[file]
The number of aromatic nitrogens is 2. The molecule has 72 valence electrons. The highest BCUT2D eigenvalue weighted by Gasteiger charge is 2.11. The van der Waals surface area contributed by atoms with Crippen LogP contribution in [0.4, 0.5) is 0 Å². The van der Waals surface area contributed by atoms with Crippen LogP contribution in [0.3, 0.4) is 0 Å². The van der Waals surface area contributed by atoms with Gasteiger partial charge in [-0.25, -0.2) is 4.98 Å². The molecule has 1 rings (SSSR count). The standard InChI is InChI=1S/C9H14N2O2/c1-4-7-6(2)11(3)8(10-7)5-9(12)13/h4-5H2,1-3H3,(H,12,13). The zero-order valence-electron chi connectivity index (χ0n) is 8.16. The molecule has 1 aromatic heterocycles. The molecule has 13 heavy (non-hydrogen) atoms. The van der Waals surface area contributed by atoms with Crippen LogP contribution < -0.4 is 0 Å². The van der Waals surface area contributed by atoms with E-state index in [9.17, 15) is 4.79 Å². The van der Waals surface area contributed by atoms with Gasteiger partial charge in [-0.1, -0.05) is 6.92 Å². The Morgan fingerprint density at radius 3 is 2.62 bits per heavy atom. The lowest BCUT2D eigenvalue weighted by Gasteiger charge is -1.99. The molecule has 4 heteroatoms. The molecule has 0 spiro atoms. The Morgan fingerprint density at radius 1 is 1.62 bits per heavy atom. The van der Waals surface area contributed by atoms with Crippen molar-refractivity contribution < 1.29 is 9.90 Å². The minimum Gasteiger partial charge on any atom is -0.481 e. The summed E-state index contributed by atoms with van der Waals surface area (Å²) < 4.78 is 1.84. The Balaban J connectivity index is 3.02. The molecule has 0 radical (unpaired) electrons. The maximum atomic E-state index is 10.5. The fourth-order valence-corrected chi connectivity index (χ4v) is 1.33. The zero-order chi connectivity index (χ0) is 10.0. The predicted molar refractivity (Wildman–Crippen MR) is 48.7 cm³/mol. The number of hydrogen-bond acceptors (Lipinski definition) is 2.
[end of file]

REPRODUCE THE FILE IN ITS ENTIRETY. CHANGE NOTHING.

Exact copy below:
The number of aromatic nitrogens is 2. The molecule has 72 valence electrons. The highest BCUT2D eigenvalue weighted by Gasteiger charge is 2.11. The van der Waals surface area contributed by atoms with Crippen LogP contribution in [0.4, 0.5) is 0 Å². The van der Waals surface area contributed by atoms with Crippen LogP contribution in [0.3, 0.4) is 0 Å². The van der Waals surface area contributed by atoms with Gasteiger partial charge in [-0.25, -0.2) is 4.98 Å². The molecule has 1 rings (SSSR count). The standard InChI is InChI=1S/C9H14N2O2/c1-4-7-6(2)11(3)8(10-7)5-9(12)13/h4-5H2,1-3H3,(H,12,13). The zero-order valence-electron chi connectivity index (χ0n) is 8.16. The molecule has 1 aromatic heterocycles. The molecule has 13 heavy (non-hydrogen) atoms. The van der Waals surface area contributed by atoms with Crippen LogP contribution < -0.4 is 0 Å². The van der Waals surface area contributed by atoms with E-state index in [9.17, 15) is 4.79 Å². The van der Waals surface area contributed by atoms with Gasteiger partial charge in [-0.1, -0.05) is 6.92 Å². The Morgan fingerprint density at radius 3 is 2.62 bits per heavy atom. The lowest BCUT2D eigenvalue weighted by Gasteiger charge is -1.99. The molecule has 4 heteroatoms. The molecule has 0 spiro atoms. The Morgan fingerprint density at radius 1 is 1.62 bits per heavy atom. The van der Waals surface area contributed by atoms with Crippen molar-refractivity contribution < 1.29 is 9.90 Å². The minimum Gasteiger partial charge on any atom is -0.481 e. The summed E-state index contributed by atoms with van der Waals surface area (Å²) < 4.78 is 1.84. The Balaban J connectivity index is 3.02. The molecule has 0 radical (unpaired) electrons. The maximum atomic E-state index is 10.5. The fourth-order valence-corrected chi connectivity index (χ4v) is 1.33. The zero-order chi connectivity index (χ0) is 10.0. The predicted molar refractivity (Wildman–Crippen MR) is 48.7 cm³/mol. The number of hydrogen-bond acceptors (Lipinski definition) is 2.